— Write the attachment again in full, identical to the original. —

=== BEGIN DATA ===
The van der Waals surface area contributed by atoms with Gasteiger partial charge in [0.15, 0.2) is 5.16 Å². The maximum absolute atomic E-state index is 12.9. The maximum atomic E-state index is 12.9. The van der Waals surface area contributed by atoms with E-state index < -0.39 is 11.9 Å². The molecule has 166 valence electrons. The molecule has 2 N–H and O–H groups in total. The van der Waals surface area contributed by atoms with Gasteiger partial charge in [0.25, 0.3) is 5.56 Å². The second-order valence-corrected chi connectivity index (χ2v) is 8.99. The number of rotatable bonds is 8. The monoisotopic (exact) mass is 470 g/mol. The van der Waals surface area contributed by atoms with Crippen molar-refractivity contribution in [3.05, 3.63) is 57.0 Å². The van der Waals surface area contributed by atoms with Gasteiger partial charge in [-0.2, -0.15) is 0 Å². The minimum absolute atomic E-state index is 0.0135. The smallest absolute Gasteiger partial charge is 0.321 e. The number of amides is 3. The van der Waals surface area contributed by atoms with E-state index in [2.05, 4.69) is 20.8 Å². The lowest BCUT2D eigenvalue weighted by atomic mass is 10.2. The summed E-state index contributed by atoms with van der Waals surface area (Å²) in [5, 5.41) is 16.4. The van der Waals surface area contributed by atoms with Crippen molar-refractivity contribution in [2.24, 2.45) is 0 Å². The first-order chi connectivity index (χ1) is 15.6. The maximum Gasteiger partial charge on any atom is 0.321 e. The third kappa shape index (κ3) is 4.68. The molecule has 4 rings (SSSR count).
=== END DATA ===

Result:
The van der Waals surface area contributed by atoms with Gasteiger partial charge in [0.15, 0.2) is 5.16 Å². The maximum absolute atomic E-state index is 12.9. The maximum atomic E-state index is 12.9. The van der Waals surface area contributed by atoms with E-state index < -0.39 is 11.9 Å². The molecule has 166 valence electrons. The molecule has 2 N–H and O–H groups in total. The van der Waals surface area contributed by atoms with Gasteiger partial charge in [0.25, 0.3) is 5.56 Å². The second-order valence-corrected chi connectivity index (χ2v) is 8.99. The number of rotatable bonds is 8. The monoisotopic (exact) mass is 470 g/mol. The van der Waals surface area contributed by atoms with Crippen molar-refractivity contribution in [3.05, 3.63) is 57.0 Å². The van der Waals surface area contributed by atoms with Gasteiger partial charge in [-0.2, -0.15) is 0 Å². The minimum absolute atomic E-state index is 0.0135. The smallest absolute Gasteiger partial charge is 0.321 e. The number of amides is 3. The van der Waals surface area contributed by atoms with E-state index in [2.05, 4.69) is 20.8 Å². The lowest BCUT2D eigenvalue weighted by atomic mass is 10.2. The summed E-state index contributed by atoms with van der Waals surface area (Å²) in [5, 5.41) is 16.4. The van der Waals surface area contributed by atoms with Crippen molar-refractivity contribution in [2.24, 2.45) is 0 Å². The first-order chi connectivity index (χ1) is 15.6. The maximum Gasteiger partial charge on any atom is 0.321 e. The third kappa shape index (κ3) is 4.68. The molecule has 4 rings (SSSR count).